When my student cohort joined the Department of Chemical Engineering in 1961, the mainstay of Professor Tom Hunter’s department was the senior lecturer, Professor Rudolf (Rolf) Prince (PhD '57).
We were 17-year-old kids and he was 32 and already a world authority on distillation. Little did I know that 38 years later it would be my job, on his retirement in 1998, to arrange a portrait to permanently record Rolf’s presence and achievements at our University.
I was proud to be given this task. I was also given the objective of seeing this artwork win the Archibald Prize for portraiture. (As 1980s management guru Stephen Covey said, “Begin, with the end in mind”!)
I am a scientist, and this was not my field, but I conducted appropriate research and selected the noted realist painter Robert Hannaford. He had never had a painting lesson in his life, and though he had often been an Archibald finalist, he had never won this coveted prize. In my research, I noted a trend to larger portraits winning the Archibald, so we commissioned a portrait 1.2 metres square, which was much larger than Hannaford’s usual work.
The incoming professor (Brian Haynes) was delighted to dispatch Rolf to Adelaide for more than a week, knowing he would be required to sit for several hours each day in the same clothes to maintain their folds and creases.
Not known to us at the time, that same year Hannaford was commissioned by the Parliament of Australia to paint the official portrait of former Prime Minister Paul Keating, to hang in the new Parliament House. Keating is a noted connoisseur of the arts and chose Hannaford personally for this work.
The Hannaford method of painting is unusual and possibly unique. He positions the ‘sitter’ and the canvas next to one another in the light he wishes to use. He then retreats four metres to a clearly marked line, the expected viewing position, mixes his oils on the palette, loads the brush, and then runs the four metres to the canvas and applies one brushstroke.
This process is repeated for seven days. Rolf calculated (as any engineer would) that Hannaford runs about 50 kilometres to produce each portrait.
Two months after the sitting began, the finished painting arrived at the University. Professor Haynes and I unwrapped it together. Taking two steps back to a suitable viewing position, there was silence for about four seconds, then an almost simultaneous “Wow”!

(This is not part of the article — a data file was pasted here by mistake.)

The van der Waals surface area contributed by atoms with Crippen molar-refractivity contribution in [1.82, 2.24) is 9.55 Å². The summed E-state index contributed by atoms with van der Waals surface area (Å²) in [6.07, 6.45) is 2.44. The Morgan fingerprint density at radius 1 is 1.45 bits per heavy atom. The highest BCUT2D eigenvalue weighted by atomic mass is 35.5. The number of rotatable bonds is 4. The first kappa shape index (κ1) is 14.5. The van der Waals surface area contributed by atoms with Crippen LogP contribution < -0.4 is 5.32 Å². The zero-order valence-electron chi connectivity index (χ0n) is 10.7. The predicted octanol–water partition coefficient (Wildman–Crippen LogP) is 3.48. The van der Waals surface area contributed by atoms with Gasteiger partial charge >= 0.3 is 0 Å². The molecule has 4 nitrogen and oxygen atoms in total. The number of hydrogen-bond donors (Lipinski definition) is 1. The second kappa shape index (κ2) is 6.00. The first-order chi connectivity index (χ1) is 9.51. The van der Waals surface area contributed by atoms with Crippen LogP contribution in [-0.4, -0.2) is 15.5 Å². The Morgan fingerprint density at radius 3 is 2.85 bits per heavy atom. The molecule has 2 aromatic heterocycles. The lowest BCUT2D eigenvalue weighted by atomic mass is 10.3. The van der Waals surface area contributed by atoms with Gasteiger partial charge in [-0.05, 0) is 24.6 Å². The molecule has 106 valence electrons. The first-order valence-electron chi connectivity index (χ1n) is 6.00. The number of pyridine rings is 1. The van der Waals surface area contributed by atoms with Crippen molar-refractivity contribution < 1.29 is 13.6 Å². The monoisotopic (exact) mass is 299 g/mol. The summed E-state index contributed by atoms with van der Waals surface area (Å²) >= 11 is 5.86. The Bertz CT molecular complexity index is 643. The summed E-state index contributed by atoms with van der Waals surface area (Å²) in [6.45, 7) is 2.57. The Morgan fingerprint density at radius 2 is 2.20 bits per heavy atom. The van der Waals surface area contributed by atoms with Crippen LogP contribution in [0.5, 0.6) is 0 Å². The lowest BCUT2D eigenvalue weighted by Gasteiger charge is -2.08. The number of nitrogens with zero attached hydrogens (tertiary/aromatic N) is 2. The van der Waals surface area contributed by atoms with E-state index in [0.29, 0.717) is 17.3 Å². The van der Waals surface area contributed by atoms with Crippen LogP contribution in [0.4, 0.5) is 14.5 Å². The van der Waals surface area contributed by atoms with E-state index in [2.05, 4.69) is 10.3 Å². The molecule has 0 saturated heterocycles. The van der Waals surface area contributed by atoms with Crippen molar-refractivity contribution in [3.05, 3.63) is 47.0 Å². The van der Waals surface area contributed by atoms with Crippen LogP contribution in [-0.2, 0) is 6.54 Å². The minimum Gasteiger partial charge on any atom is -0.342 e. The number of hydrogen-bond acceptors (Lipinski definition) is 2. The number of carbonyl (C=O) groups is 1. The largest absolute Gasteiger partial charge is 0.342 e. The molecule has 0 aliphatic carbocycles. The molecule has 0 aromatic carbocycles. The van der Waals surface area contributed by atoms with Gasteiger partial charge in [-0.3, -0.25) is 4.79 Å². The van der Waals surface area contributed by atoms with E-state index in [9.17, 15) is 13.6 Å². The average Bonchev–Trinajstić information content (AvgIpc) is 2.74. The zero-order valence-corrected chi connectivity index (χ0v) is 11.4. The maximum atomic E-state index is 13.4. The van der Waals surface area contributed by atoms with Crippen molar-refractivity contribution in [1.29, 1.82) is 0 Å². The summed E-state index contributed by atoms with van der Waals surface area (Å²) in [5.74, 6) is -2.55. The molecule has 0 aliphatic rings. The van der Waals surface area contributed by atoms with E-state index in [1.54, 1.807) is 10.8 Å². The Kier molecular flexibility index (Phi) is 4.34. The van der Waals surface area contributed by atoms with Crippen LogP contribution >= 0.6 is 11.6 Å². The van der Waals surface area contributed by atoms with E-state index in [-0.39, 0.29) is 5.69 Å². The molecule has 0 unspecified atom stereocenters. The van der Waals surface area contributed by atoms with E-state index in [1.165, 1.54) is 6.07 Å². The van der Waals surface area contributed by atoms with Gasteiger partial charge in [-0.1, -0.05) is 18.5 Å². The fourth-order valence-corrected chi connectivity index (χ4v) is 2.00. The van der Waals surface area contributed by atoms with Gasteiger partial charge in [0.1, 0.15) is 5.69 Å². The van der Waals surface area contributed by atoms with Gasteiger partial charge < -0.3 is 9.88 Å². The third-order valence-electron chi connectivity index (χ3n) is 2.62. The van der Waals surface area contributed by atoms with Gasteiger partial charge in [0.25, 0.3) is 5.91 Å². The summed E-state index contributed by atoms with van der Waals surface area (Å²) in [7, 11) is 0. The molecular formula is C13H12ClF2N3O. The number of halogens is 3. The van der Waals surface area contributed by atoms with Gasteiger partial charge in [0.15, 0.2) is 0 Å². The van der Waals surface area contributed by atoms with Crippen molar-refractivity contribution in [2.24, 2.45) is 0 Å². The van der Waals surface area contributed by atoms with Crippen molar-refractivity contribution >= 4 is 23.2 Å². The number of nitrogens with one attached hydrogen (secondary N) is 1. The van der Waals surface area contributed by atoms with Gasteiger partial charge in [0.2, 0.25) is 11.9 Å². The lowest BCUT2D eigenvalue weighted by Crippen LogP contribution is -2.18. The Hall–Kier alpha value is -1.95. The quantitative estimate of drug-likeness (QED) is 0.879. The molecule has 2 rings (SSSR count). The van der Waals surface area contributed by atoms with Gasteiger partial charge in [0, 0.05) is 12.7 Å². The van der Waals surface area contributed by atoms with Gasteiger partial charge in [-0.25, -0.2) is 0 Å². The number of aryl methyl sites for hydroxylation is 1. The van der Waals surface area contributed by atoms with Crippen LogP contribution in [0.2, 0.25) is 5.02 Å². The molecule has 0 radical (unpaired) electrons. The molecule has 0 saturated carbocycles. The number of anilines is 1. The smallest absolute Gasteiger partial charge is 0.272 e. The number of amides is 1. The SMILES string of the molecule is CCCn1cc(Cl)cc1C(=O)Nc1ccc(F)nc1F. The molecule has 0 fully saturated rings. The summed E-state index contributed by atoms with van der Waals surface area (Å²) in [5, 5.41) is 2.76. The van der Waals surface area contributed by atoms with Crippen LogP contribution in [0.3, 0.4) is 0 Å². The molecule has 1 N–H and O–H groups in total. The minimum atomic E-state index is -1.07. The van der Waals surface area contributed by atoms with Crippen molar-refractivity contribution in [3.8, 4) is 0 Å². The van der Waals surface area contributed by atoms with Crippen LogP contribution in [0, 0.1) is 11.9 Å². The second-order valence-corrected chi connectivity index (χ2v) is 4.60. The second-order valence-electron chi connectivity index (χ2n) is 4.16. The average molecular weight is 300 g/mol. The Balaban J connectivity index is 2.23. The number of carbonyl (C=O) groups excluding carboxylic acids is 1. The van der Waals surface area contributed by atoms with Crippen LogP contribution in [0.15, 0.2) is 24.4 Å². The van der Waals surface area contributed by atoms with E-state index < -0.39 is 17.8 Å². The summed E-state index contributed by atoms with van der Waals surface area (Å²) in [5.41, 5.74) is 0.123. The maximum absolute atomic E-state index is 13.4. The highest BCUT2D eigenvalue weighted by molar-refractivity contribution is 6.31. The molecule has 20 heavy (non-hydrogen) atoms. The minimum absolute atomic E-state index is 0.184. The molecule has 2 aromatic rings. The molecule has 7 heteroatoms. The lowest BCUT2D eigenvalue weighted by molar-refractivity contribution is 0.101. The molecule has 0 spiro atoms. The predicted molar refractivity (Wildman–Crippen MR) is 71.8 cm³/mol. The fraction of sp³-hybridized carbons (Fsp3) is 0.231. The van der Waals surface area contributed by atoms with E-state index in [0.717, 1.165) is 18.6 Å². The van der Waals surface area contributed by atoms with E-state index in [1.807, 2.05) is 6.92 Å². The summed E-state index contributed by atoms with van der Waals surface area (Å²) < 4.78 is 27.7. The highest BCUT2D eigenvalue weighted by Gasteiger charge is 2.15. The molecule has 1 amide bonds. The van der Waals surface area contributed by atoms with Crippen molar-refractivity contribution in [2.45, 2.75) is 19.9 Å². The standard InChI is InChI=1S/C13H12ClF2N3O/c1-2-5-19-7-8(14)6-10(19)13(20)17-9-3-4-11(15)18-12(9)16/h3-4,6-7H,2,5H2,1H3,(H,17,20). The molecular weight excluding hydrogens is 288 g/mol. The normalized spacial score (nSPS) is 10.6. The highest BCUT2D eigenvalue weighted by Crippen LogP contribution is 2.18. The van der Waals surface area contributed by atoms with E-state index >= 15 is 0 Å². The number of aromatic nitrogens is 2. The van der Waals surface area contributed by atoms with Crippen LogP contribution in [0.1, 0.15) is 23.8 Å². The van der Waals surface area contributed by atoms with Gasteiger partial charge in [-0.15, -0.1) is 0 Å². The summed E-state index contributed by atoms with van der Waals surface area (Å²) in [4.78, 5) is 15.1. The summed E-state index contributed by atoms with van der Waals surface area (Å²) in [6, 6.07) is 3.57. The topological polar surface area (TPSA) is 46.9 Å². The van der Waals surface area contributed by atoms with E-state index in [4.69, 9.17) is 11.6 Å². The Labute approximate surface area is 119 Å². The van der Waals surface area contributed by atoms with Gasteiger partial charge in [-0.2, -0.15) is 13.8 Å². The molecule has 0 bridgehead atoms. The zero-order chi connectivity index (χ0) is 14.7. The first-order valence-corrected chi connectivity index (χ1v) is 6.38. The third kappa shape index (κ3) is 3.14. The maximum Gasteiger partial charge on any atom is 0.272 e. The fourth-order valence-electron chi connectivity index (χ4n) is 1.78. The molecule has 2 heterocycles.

In 1998, 404 paintings were submitted for the Archibald Prize, including those of Keating and Prince. Uniquely, both of Hannaford’s paintings were hung among the 28 works selected by the trustees of the Art Gallery of NSW.
The 1998 Archibald winner was not Robert Hannaford. That honour went to Lewis Miller for his portrait of fellow artist Allan Mitelman. However, in the public vote, 25,000 Sydneysiders selected the Rolf Prince portrait for the People’s Choice award.
A large crowd was present for the announcement, and Rolf was in his element! Hannaford collected a cash award. When the paintings went on display in Melbourne, the Prince painting was again a crowd favourite in the public vote.
So victory was Rolf’s by any democratic or statistical measure. He dined out on the painting story for years and incorporated the work into his Christmas cards. The painting was also the cover for his memorial service in the Great Hall in August 2017.
Robert Hannaford subsequently achieved another accolade in 1999, as our University celebrated its 150-year anniversary. The Standing Committee of Convocation, now called the University of Sydney Alumni Council, produced a handsome book entitled From Vision to Sesquicentenary: the University Through its Art Collection.
The University has hundreds of oil-on-canvas paintings of academics, but only two were chosen for this book. One is the famous painting of controversial philosophy professor John Anderson, by Sir William Dobell, who won the Archibald Prize three times.
The second portrait in the book is Professor Rolf Prince by Robert Hannaford.
Select company indeed.
Ahead of his time, Rolf Prince championed women in engineering and pioneered putting students into industry so university skills could tackle industry challenges. Help us honour his great legacy by contributing to the Rolf Prince Scholarship in Chemical Engineering.
Written by Don Heussler.
Photography by Louise Cooper.